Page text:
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Edgar Degas

Edgar Degas

French painter & sculptor
1834 - 1917


(Hilaire Germain) Edgar Degas was a French painter and sculptor, whose innovative composition, skillful drawing, and perceptive analysis of movement made him one of the masters of modern art in the late 19th century.

Women ironing, 1884-86
Women Ironing,
1884-86
Musée d'Orsay,Paris

Degas is usually classed with the impressionists, and he exhibited with them in seven of the eight impressionist exhibitions. However, his training in classical drafting and his dislike of painting directly from nature produced a style that represented a related alternative to impressionism.

Degas was born into a well-to-do banking family on July 19, 1834, in Paris. He studied at the École des Beaux-Arts under a disciple of the famous French classicist Jean-Auguste-Dominique Ingres, where Degas developed the great drawing ability that was to be a salient characteristic of his art.

After 1865, under the influence of the budding impressionist movement, he gave up academic subjects to turn to contemporary themes. But, unlike the impressionists, he preferred to work in the studio and was uninterested in the study of natural light that fascinated them. He was attracted by theatrical subjects, and most of his works depict racecourses, theaters, cafés, music halls, or boudoirs. Degas was a keen observer of humanity—particularly of women, with whom his work is preoccupied—and in his portraits as well as in his studies of dancers, milliners, and laundresses, he cultivated a complete objectivity, attempting to catch his subjects in poses as natural and spontaneous as those recorded in action photographs.

Mme Valpincon, 1865
Madame Valpinçon
with Chrysanthemums, 1865
Metropolitan Museum of Art, New York

His study of Japanese prints led him to experiment with unusual visual angles and asymmetrical compositions. His subjects often appear cropped at the edges, as in Ballet Rehearsal (1876, Glasgow Art Galleries and Museum). In Woman with Chrysanthemums (1865, Metropolitan Museum of Art, New York City), the female subject of the picture is pushed into a corner of the canvas by the large central bouquet of flowers.

Ballet rehearsal on stage, 1874
Ballet Rehearsal on Stage, 1874
Musée d'Orsay, Paris

In the early 1870s the female ballet dancer became his favorite theme. He sketched from a live model in his studio and combined poses into groupings that depicted rehearsal and performance scenes in which dancers on stage, entering the stage, and resting or waiting to perform are shown simultaneously and in counterpoint, often from an oblique angle of vision.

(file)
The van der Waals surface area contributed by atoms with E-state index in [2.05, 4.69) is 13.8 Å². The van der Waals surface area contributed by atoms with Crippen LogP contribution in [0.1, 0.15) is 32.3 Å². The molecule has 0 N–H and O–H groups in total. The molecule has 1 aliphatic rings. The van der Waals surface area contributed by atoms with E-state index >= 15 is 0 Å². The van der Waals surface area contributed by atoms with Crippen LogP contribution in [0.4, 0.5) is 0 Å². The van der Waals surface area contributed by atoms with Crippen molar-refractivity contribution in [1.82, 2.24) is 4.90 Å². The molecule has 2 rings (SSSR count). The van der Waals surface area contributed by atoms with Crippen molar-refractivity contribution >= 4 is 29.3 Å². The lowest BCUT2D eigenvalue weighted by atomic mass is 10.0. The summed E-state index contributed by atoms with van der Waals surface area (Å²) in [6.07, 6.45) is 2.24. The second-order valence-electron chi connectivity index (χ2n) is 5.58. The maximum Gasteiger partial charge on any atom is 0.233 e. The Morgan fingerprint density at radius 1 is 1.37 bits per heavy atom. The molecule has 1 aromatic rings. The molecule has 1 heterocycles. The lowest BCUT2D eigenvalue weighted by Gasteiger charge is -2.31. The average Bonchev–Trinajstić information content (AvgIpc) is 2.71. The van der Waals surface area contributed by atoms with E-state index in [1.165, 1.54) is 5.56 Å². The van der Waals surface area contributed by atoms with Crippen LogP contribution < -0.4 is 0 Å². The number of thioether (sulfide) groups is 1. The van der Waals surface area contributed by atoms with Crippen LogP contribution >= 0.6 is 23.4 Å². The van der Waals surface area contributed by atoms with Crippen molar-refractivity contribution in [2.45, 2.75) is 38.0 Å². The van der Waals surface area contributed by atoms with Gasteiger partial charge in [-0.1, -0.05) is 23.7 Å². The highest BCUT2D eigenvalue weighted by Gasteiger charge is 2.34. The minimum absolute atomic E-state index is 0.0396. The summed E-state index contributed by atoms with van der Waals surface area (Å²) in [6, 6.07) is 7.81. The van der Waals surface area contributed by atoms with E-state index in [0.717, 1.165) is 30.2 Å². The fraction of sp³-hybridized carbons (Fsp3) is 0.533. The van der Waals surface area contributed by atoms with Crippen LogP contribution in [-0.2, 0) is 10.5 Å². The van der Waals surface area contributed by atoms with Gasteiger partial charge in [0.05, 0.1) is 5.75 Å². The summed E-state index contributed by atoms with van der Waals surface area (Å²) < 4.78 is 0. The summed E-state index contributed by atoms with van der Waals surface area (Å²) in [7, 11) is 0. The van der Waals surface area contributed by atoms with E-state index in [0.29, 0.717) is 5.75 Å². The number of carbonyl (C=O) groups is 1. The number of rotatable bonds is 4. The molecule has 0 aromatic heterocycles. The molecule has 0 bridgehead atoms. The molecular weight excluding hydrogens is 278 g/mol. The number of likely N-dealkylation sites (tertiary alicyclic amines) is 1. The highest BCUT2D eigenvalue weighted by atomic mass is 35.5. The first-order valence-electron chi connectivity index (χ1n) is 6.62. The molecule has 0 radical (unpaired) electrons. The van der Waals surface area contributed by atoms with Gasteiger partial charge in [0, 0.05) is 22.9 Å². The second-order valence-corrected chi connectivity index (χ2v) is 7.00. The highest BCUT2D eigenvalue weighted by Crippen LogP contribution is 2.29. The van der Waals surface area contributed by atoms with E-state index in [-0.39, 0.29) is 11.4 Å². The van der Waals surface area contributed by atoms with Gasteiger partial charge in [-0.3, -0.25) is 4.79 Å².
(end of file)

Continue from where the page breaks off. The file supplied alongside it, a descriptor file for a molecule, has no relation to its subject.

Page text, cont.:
New Orleans Cotton office, 1873
New Orleans Cotton Office, 1873
Musée des Beaux-Arts, Pau

On a visit in 1872 to Louisiana, where he had relatives in the cotton business, he painted The Cotton Exchange at New Orleans (finished 1873), his only picture to be acquired by a museum in his lifetime.

In the 1880s, when his eyesight began to fail, Degas began increasingly to work in two new media that did not require intense visual acuity: sculpture and pastel. In his sculpture, as in his paintings, he attempted to catch the action of the moment, and his ballet dancers and female nudes are depicted in poses that make no attempt to conceal their subjects' physical exertions.

Edmond Duranty, 1879
Edmond Duranty, 1879
pastel & tempera
Glasgow Museums & Art Galleries

His pastels are usually simple compositions containing only a few figures. He was obliged to depend on vibrant colors and meaningful gestures rather than on precise lines and careful detailing, but, in spite of such limitations,these works are eloquent and expressive and have a simple grandeur unsurpassed by any of his other works.

In 1881 he exhibited a sculpture, Little Dancer (a bronze casting of which is in the Museum of Fine Arts, Boston), and as his eyesight failed thereafter he turned increasingly to sculpture, modeling figures and horses in wax over metal armatures. These sculptures remained in his studio in disrepair and were cast in bronze only after his death.

Degas was not well known to the public, and his true artistic stature did not become evident until after his death. He died in Paris on September 27, 1917.


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